International Finance

Africa’s export to reach USD 1 trillion by 2035: Report

IFM_Africa Export
Afreximbank and the AfDB continue to monitor market trends and offer sustainable solutions to increase intra-African trade

Africa is trending in global trade. As per the “The Future of Trade: Africa” research by Standard Chartered, the continent’s exports will reach about USD 1 trillion by 2035.

Baker McKenzie Johannesburg Tax Practice Group partner and head of Tax Virusha Subban

Recently, the World Bank anticipated that the African Continental Free Trade Area (AfCFTA) would raise intra-African trade volumes by 81%, improving Africa’s income by USD 450 billion by 2035. Due to geopolitical issues, significant global actors are diversifying their supply networks, bolstering AfCFTA’s trade boost.

Recent advances in AfCFTA’s protocols, rules, and procedures on commerce, simplified customs procedures, and dispute resolution mechanisms aim to create a single legal framework for the continent, making cross-border trade and investment easier.

The ultimate goal is to eliminate intra-African trade tariffs, reduce unemployment, build infrastructure, and make cross-border trade more competitive and sustainable.

Trade Financing

Afreximbank and the AfDB continue to monitor market trends and offer sustainable solutions to increase intra-African trade. These institutions are supporting market participants in Africa’s trade finance gap by lending more and offering alternative products.

Recent announcements include Afreximbank increasing intra-African trade finance to USD 40 billion by 2026 from USD 20 billion in 2021. An AfCFTA Adjustment Fund will provide money, technical help, grants, and compensation to state parties and private firms to effectively participate in the AfCFTA.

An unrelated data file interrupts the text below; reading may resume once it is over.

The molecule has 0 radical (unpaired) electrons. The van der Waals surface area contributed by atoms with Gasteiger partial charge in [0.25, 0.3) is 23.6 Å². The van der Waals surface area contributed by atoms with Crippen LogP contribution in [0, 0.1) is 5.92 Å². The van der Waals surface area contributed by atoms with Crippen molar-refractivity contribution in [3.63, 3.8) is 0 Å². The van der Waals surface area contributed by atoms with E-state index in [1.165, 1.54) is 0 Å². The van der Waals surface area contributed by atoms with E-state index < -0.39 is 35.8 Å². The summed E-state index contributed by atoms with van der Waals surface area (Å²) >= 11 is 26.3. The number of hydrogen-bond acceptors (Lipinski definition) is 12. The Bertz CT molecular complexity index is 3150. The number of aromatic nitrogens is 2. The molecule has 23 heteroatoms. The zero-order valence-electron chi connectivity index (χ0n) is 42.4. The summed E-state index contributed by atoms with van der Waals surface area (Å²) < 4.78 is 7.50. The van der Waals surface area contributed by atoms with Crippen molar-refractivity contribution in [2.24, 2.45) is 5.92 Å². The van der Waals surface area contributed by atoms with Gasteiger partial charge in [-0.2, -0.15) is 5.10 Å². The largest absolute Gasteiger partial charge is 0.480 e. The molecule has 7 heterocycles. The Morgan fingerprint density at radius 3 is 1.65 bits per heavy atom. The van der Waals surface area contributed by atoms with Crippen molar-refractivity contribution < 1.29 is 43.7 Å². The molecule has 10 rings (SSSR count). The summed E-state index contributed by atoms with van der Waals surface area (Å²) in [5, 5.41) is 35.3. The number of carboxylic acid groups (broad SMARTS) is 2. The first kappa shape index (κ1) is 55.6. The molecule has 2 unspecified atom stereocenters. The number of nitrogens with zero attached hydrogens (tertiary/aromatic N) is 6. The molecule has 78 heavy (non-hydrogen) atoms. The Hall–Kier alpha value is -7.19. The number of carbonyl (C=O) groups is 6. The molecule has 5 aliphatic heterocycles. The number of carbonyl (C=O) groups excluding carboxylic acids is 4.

The Transaction Guarantee Instrument, Pan African Payment and Settlement System, and Base Fund of the AfCFTA Adjustment Fund have also impacted intra-African commerce since AfCFTA’s creation.

Role Of The United States

The African Growth and Opportunity Act (AGOA), which gives qualifying sub-Saharan African countries duty-free access to the US market for over 1,800 products, is expected to change or be replaced.

This may change trade patterns, notably with Africa’s preferential treatment of small and medium firms and women- and youth-owned businesses. Smaller African countries that have not benefited from AGOA may soon be allowed to do so.

The US and Africa trade well. The US announced it would invest USD 55 billion in Africa over three years, with USD 15 billion going to “two-way trade and investment commitments, deals, and partnerships that advance key priorities, including sustainable energy, health systems, agribusiness, digital connectivity, infrastructure, and finance.”

The China Prospects

African commerce with China, its greatest trading partner, grows. Chinese customs authorities reported USD 282 billion in trade in 2022 due to rising commodity prices and China’s promotion of African imports.

The Economist Corporate Network, Baker McKenzie, and Silk Road Associates (BRI Beyond 2020) found that 97% of 33 Africa’s poorest governments’ exports to China were tariff- and duty-free.

The research also noted that China still imported most of Africa’s natural resources, but in recent years, China has imported more manufactured commodities from increasingly diverse African countries.

Crucial Minerals

The energy shift has increased the demand for vital minerals, making Africa a key actor due to its huge mineral base. South Africa, Namibia, Ghana, and Zimbabwe are considering ways to process important minerals locally sustainably to maximize benefits.

Africa’s mineral exports are primarily offtakes, limiting earnings. The European Union and United States have stressed the necessity of commodities supply chain risk mitigation and strategic partnerships with responsible essential mineral suppliers.

African commerce’s future is bright, but tackling infrastructure deficiencies, maintaining sustainability, and navigating changing trade ties will be crucial. Despite hurdles, Africa’s involvement in global trade seems likely.

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